This movie is an adaptation of Gilbert and Sullivan's comic operetta of the same name, with parts of other of their operettas stirred in. Frederic has fallen in love with sweet innocent Mabel. Yet his vocation is an impediment to their union. Perhaps the situation can be rectified by his old nurse, Ruth, who made a dreadful blunder years before. A highlight is the song/dance A Policeman's Lot is Not a Happy One.
Kevin Kline (The Pirate King), Angela Lansbury (Ruth), Linda Ronstadt (Mabel Stanley), George Rose (Maj. Gen. Stanley), Rex Smith (Frederic), Tony Azito (Sergeant), David Hatton (Samuel), Stephen Hanan (Samuel (singing voice)), Anthony Arundell (Pirate), John Asquith (Pirate), Mohamed Aazzi (Pirate), Tim Bentinck (Pirate), Ross Davidson (Pirate), Mike Grady (Pirate), Simon Howe (Pirate), Tony Millan (Pirate), G.B. Zoot Money (Pirate), Andrew Paul (Pirate), Ken Leigh Rogers (Pirate), Mohamed Serhani (Pirate), Mike Walling (Pirate), Louise Gold (Edith Stanley), Alix Korey (Edith Stanley (singing voice) (as Alexandra Korey)), Teresa Codling (Kate Stanley), Marcie Shaw (Kate Stanley (singing voice)), Leni Harper (Daughter), Clare McIntyre (Daughter), Louise Papillon (Daughter), Tilly Vosburgh (Daughter), Nancy Wood (Daughter), Peppi Borza (Policeman), Nicolas Chagrin (Policeman), Frankie Cull (Policeman), David Hampshire (Policeman), Phillip Harrison (Policeman), Maurice Lane (Policeman), Neil McCaul (Policeman), Jerry Manley (Policeman), Rhys Nelson (Policeman), Garry Noakes (Policeman)...
History records that Gilbert and Sullivan were personally often at odds when producing their great comic operettas - no doubt that, if they are still monitoring this, they are surprised to find both their humour and their music - despite its limitations in both time and location - still has a great appeal to audiences throughout much of the world. The music of course is timeless, but music too evolves and many people today have no appreciation of the types of lyrics which G & S exploited so shamelessly. Perhaps the remarkable thing is the wide and continuing appeal of so many of their works. This film is a movie version of a 100th anniversary Broadway stage production of this operetta in New York. A review of previous comments show, not unexpectedly, that it has been adored by numerous G. & S. fans; but that its appeal to those who are not in this category is much more limited. They also make it clear that this is a very fine production; and it would be a serious omission if I did not re-emphasise it is almost a classical example of the way in which a major stage production should be presented on film, both to retain the best of the original production and to as fully as possible exploit the more fluid form of presentation that is possible on the screen.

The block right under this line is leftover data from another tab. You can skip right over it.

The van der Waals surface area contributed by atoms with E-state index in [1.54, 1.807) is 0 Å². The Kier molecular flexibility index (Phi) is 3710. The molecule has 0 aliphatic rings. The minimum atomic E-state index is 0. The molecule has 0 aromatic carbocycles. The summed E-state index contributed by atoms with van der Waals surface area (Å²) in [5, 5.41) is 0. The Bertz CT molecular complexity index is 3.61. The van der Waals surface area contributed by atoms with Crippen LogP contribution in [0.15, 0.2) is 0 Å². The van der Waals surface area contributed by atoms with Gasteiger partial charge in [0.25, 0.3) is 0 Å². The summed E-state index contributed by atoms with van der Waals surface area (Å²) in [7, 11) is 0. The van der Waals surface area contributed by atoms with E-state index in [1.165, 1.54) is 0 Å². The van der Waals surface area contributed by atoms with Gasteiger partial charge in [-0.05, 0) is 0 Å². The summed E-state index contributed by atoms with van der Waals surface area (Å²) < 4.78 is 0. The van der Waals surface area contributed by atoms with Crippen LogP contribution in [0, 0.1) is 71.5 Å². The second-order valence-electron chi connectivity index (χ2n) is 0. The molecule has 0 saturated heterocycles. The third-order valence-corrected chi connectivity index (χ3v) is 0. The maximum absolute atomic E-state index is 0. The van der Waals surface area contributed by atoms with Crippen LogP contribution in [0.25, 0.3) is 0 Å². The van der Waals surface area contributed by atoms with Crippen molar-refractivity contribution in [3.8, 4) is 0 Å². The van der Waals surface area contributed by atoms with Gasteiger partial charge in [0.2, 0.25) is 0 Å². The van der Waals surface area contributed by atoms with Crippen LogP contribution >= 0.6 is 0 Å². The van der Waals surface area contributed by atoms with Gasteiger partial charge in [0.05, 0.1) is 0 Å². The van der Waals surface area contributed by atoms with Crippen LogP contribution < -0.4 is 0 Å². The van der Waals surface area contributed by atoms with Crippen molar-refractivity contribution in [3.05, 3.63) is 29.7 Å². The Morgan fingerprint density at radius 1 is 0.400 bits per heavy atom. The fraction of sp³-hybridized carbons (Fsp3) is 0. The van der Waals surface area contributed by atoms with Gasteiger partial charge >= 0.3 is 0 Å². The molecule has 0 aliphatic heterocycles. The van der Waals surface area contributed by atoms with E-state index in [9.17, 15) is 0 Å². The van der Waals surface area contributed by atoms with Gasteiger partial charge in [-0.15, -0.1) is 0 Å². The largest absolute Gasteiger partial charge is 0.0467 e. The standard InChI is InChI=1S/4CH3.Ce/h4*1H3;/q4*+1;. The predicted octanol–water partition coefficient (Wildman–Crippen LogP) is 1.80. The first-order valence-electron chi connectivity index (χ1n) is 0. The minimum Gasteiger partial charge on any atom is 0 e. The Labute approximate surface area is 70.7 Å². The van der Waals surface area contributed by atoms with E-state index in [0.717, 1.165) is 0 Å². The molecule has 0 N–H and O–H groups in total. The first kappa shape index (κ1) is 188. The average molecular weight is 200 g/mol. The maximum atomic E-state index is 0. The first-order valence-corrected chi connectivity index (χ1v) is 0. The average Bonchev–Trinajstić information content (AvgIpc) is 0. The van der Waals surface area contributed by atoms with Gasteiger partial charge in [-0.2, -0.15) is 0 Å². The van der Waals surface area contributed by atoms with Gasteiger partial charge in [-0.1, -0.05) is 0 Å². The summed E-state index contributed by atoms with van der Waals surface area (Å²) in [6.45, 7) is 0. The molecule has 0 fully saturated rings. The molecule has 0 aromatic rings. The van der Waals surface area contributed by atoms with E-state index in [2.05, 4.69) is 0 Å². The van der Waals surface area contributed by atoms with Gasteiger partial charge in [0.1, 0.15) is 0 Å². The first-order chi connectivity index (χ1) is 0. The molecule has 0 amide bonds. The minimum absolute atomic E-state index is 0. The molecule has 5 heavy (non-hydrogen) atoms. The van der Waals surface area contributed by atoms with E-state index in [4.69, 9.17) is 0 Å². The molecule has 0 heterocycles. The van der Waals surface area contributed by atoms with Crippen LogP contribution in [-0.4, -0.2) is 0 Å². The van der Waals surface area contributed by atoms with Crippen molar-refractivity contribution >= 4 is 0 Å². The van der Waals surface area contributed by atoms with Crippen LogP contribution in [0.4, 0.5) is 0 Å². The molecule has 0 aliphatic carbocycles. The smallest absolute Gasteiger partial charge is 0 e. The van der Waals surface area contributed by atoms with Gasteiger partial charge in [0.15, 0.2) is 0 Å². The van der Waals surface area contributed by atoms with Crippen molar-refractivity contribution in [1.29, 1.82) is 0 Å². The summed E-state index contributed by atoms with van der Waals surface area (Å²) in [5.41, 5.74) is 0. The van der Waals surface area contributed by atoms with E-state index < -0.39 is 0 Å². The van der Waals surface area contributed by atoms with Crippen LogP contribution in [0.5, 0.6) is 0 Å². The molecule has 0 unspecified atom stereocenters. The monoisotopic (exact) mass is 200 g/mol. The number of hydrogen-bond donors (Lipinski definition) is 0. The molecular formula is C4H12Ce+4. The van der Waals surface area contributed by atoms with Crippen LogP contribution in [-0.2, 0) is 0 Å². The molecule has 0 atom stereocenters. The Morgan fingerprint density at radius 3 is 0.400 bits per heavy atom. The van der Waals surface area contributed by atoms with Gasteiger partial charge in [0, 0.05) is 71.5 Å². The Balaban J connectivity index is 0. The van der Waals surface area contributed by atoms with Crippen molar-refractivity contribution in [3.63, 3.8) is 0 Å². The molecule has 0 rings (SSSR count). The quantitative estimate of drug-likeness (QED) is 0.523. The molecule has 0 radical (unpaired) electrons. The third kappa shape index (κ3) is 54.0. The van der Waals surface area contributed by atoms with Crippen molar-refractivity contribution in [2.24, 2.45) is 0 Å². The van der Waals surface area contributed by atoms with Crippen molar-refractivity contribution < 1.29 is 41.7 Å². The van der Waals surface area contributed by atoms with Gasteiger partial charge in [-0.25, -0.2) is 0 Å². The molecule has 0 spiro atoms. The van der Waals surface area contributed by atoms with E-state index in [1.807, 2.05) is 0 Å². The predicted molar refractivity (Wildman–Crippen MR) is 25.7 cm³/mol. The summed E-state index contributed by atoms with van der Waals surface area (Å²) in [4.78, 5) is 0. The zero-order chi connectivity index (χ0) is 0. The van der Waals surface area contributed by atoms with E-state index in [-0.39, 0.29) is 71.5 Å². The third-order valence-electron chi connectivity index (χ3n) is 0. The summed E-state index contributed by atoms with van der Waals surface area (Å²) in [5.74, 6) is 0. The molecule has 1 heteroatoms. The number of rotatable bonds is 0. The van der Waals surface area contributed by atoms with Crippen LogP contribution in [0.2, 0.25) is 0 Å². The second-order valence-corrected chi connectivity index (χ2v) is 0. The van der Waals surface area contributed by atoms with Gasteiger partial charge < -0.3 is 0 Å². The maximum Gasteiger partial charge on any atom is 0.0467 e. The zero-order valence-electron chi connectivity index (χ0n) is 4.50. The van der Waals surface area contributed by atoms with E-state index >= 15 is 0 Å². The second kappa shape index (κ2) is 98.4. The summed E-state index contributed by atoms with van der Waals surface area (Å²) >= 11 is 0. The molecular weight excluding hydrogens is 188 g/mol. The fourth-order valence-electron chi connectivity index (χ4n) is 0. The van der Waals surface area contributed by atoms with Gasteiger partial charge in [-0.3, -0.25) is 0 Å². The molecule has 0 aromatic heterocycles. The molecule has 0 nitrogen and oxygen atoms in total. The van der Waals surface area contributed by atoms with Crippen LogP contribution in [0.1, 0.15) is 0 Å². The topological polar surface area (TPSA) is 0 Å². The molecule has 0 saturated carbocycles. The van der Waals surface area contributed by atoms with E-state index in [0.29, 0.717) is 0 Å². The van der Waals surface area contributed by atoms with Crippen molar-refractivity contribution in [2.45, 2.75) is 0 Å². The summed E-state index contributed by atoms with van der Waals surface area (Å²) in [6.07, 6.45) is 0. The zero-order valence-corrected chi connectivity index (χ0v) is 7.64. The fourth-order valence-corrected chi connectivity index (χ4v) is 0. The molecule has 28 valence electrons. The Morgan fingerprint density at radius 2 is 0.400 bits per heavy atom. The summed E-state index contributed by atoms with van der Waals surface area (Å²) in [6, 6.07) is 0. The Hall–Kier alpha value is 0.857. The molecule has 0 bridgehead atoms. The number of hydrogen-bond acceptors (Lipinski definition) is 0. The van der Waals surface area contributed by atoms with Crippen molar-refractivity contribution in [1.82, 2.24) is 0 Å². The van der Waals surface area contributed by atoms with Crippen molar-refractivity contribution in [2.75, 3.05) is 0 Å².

To your reviewer who reports fears about wearing out her taped version, I would recommend doing what I have done and converting this to a VCD disk that she can play, almost for ever, on her DVD player. It is, I believe, a great film; and my wife and I have also viewed it repeatedly whenever we have been a little "blue", we never fail to feel cheered up afterwards. However we recognise that most members of the contemporary generation would not respond in this way, and that our appreciation will not even be understood by them. We remain thankful that minority tastes can still be satisfied without infringing on the perogatives of the majority, and that in the process of doing so the film will be seen by many who initially have little sympathy with the production, but who find that - as with so many of us in the older generation - they have come to appreciate both its music and its humour.
[as Major-General Stanley has just entered the scene, all except the Pirate King sing to the tune of "Pirate King"]
Samuel: For he is a Major General!
Daughters: He is, hurrah for the Major General!
Major General Stanley: And it is, it is a GLORIOUS thing to be a Major General.
All: IT IS! Hurrah for the Major General, hurrah for the Major General!
The Pirate King: That's the same as the "Pirate King" tune!
Star Kevin Kline won the 1981 Tony Award (New York City) for Best Actor in a Musical for "The Pirates of Penzance" Broadway 1981-1982 production and recreated his role in this cinema movie. It was Kline's second Tony Award after having won one for "On the Twentieth Century". Kline also starred in the precursor New York Central Park stage production and that park production's subsequent made-for-television filmed tele-feature The Pirates of Penzance (1980).
Os Piratas de Penzance (Brazil (cable TV title)) • The Pirates of Penzance or The Slave of Duty (UK (long title)) • Penzance kalózai (Hungary) • I pirati di Penzance (Italy) • Piraci z Penzance (Poland) • O Rei dos Piratas (Portugal) • Piratii din Penzance (Romania) • Пираты Пензенса (Soviet Union (Russian title)) • Korsanlar (Turkey (Turkish title)) • Pirates (USA (informal short title); World-wide (English title) (informal short title)) • Pirates of Penzance (USA (informal short title); World-wide (English title) (informal short title))
Australia:G / Portugal:M/6 / United Kingdom:U / United States:G
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